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How being a City law firm campus ambassador can get you to the front of the training contract queue

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As the Friday application deadline to become a Hogan Lovells 2015-16 campus ambassador nears, Alex Aldridge meets one of the students who’s held the role this year

Ollie-foudah

At a time of fierce competition for training contracts, and growing pressure on students to start building their CVs at an earlier stage of their university careers, law firm campus ambassador roles are becoming highly coveted.

For time-poor wannabe lawyers, whose workloads tends to be at least double your average arts student, the positions require a level of organisation and commitment not always associated with undergraduates.

But the rewards make up for the burden of the extra responsibility that comes with representing a firm on campus, says Ollie Foudah (pictured above), a second year law student at Bristol University who is one of 14 Hogan Lovells ambassadors at a variety of universities across the country.

Alex Aldridge: How did you land the campus ambassador job?

Ollie Foudah: I had got to know the previous campus ambassador because she had helped me with some questions I’d had while I was in my first year. So when the position came up she encouraged me to apply. The advice she gave has been really valuable, helping me to secure a place on Hogan Lovells’ first year vacation scheme, so the idea of taking that role myself really appealed.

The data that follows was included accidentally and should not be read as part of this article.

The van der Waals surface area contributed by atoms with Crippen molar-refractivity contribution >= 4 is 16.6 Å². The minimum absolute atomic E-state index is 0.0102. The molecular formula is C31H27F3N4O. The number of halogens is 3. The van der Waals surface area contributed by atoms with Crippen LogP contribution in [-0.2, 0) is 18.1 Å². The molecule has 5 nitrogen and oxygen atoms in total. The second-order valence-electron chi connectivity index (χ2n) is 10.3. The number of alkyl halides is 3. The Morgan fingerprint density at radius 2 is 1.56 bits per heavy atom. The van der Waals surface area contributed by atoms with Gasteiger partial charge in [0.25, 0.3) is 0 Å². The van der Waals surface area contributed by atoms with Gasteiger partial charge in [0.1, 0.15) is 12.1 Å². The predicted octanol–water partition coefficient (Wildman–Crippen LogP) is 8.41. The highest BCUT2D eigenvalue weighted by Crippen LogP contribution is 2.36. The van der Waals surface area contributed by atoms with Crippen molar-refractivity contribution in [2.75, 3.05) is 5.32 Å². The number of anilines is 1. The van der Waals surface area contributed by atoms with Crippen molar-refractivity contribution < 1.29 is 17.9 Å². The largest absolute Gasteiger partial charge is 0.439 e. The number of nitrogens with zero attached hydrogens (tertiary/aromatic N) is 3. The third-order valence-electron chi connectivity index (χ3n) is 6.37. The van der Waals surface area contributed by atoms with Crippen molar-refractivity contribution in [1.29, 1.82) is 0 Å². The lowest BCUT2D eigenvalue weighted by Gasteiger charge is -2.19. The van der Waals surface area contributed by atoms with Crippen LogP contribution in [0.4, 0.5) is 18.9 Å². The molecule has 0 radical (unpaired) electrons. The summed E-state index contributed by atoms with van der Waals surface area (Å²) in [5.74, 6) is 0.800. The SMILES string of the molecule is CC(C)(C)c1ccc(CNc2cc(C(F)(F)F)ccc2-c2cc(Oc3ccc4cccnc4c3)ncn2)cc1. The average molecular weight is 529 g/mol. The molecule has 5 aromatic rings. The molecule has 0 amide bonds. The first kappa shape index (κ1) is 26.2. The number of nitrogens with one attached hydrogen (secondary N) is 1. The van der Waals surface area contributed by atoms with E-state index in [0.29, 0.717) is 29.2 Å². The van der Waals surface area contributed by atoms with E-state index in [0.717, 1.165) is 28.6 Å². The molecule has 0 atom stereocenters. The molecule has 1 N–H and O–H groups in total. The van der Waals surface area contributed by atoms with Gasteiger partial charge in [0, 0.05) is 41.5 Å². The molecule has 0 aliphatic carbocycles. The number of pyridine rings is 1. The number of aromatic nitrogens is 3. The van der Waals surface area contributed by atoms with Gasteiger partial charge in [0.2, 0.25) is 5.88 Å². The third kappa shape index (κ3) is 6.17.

I put in an application, did an online critical thinking test and was invited to an assessment centre and interview at the firm’s office in London with six other students. A few hours later I received a phone call telling me I’d got the job!

Over all, it was very similar to the vac scheme application process, with questions on commercial awareness, for example, and a 45 minute interview with Hogan Lovells partners. But there were also questions on how you would promote the firm, so you have to consider the marketing and events angle too and present your ideas for 15 minutes.

Attending the Hogan Lovells spring vac scheme in my first year also helped me better understand the firm and enabled me to prepare for the assessment centre.

Aldridge: What are the main things you have done as the Bristol University campus ambassador?

Foudah: The position is centered around Hogan Lovells’ recruitment activities on campus. There was a big presentation and networking event in the first term, and it was my responsibility to publicise the event beforehand, organise sign-ups and assist on the evening.